OxygenOS 13 is where I suspect people will be the most divided. Ever since OnePlus parent company Oppo merged the company's OxygenOS codebase with ColorOS in 2021, many OnePlus loyalists have complained that the software has gone downhill. It's true, OxygenOS 13 is virtually identical to ColorOS (give or take some tweaks); it's not the old stock Android found in early OnePlus phones. I… don't hate it. I can forgive stuff like the stock iconography (just leave the Settings icon a gear instead of a nut) and inconsistent behaviors in places like the notification center because of the fluidity of the software, but the OnePlus 11 is also Android, which means you can install any launcher you want and customize it to your heart's content. Again, if the OnePlus 11 is on your consideration list, then you probably won't be uncomfortable with a little tinkering.
When OnePlus was coming up, the recurring complaint about its phones was that they didn't have cameras that could hang with iPhones or Samsung Galaxy phones. That all changed with the OnePlus 8 Pro, which not only had a great triple-lens camera system that hung with the best phones available but sometimes bested them on image quality. That phone also started at $900, $200 more than the OnePlus 11.
In fairness, OnePlus has invested more into making the cameras on its flagship phones better. In 2021, the company inked a contract with Hasselblad that I can only imagine included a check with a lot of zeros on it to show just how serious it was about improving image quality. The results of the partnership have been pretty weak in my opinion. While working with Hasselblad has objectively improved image quality attributes like dynamic range and white balance compared to pre-OnePlus 9 cameras, few people would say the 9 or the 10 series have unseated the iPhone or Galaxy. It's one of those close-but-no-cigar situations.
With this context, I do think the OnePlus 11 takes good photos. The Hasselblad logo stamped into the OnePlus 11 still doesn't mean the camera system completely blows away an iPhone 14 Pro or Samsung Galaxy S23 or Pixel 7 Pro, but it does take good pictures in daylight and even the dark. It's a solid camera for everyone except the most discerning eye who will no doubt find something to nitpick at a micro level.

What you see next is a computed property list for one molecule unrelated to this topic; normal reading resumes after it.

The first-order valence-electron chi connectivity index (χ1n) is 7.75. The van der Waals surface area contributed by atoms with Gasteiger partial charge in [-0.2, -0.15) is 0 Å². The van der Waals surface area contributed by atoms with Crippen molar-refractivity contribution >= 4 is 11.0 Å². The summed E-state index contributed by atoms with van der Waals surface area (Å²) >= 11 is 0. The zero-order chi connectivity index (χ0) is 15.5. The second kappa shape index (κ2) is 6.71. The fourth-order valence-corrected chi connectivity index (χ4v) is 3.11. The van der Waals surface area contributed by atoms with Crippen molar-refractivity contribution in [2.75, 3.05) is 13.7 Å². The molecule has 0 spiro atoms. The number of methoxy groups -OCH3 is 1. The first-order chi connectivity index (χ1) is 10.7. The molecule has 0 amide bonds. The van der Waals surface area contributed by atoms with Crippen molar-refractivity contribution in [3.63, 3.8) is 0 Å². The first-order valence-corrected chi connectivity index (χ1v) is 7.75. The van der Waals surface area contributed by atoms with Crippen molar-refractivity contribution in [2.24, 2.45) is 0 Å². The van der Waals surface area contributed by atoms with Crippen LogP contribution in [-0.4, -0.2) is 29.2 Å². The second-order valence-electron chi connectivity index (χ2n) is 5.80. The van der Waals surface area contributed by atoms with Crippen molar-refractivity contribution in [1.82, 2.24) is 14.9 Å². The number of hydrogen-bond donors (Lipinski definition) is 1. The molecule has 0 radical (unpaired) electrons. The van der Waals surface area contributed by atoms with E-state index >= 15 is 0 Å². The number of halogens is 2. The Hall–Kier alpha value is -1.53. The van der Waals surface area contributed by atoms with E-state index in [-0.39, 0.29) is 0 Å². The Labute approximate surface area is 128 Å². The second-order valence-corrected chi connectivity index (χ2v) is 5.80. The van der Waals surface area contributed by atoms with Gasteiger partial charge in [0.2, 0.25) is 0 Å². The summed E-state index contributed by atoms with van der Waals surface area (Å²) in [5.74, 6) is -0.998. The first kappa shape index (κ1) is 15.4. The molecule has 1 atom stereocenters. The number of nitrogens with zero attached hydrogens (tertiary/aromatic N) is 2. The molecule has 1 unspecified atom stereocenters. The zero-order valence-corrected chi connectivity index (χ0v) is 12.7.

Unless you're going to shoot at full resolution, you can all but ignore the megapixel counts (50-megapixel main, 48-megapixel ultrawide, and 32-megapixel telephoto) because photos by default are "binned" down to 12 megapixels just like on iPhones and other Android phones. It's really a deceit when OnePlus touts a 50-megapixel camera and Samsung a 200-megapixel shooter. The majority of people are just not shooting at full res. And as such, the differences between phone cameras, at least on the premium spectrum, are so minor that there's really no FOMO. Take it from me, a guy who used to really care about the image quality details, and now doesn't. Instead of fixating on sharpness or color depth, I practice better composition and editing techniques, which has resulted in me creating more interesting photos than just sitting on a mountain of snapshots.
As a tool, the OnePlus 11 camera is plenty capable of capturing great photos. You can leave it on auto or dial things exactly how you want them with the pro/manual settings. I find the two portrait modes that are meant to simulate Hasselblad XCD 30mm and 65mm lenses more of a marketing thing, but the focal lengths at least create good-looking images. If there’s one thing that could use software tweaking, it’s the autofocus — it can be very hit-or-miss. Sometimes it’s just a step too slow to freeze a subject and then you go back and review your photo later and it’s blurry.
Should you buy it?
Compared to other flagship smartphones with triple cameras, the OnePlus 11 makes a strong case for saving money. $699 gets you in the door with 8GB of RAM and 128GB of storage; an extra $100 doubles the RAM to 16GB and storage to 256GB.
The Pixel 7 Pro starts at $899; the Galaxy S23 at $799; and iPhone 14 Pro at $999. Why am I not comparing the OnePlus 11 to the iPhone 14 (starting at $799) and Pixel 7 ($599)? They only have two cameras. You can make the case to compare the OnePlus 11 to whatever featureset you want on another phone. But to me, the OnePlus 11 offers virtually all of what these triple-lens camera phones do with very forgivable downsides. Performance, cameras, battery life, and build quality are all premium tier.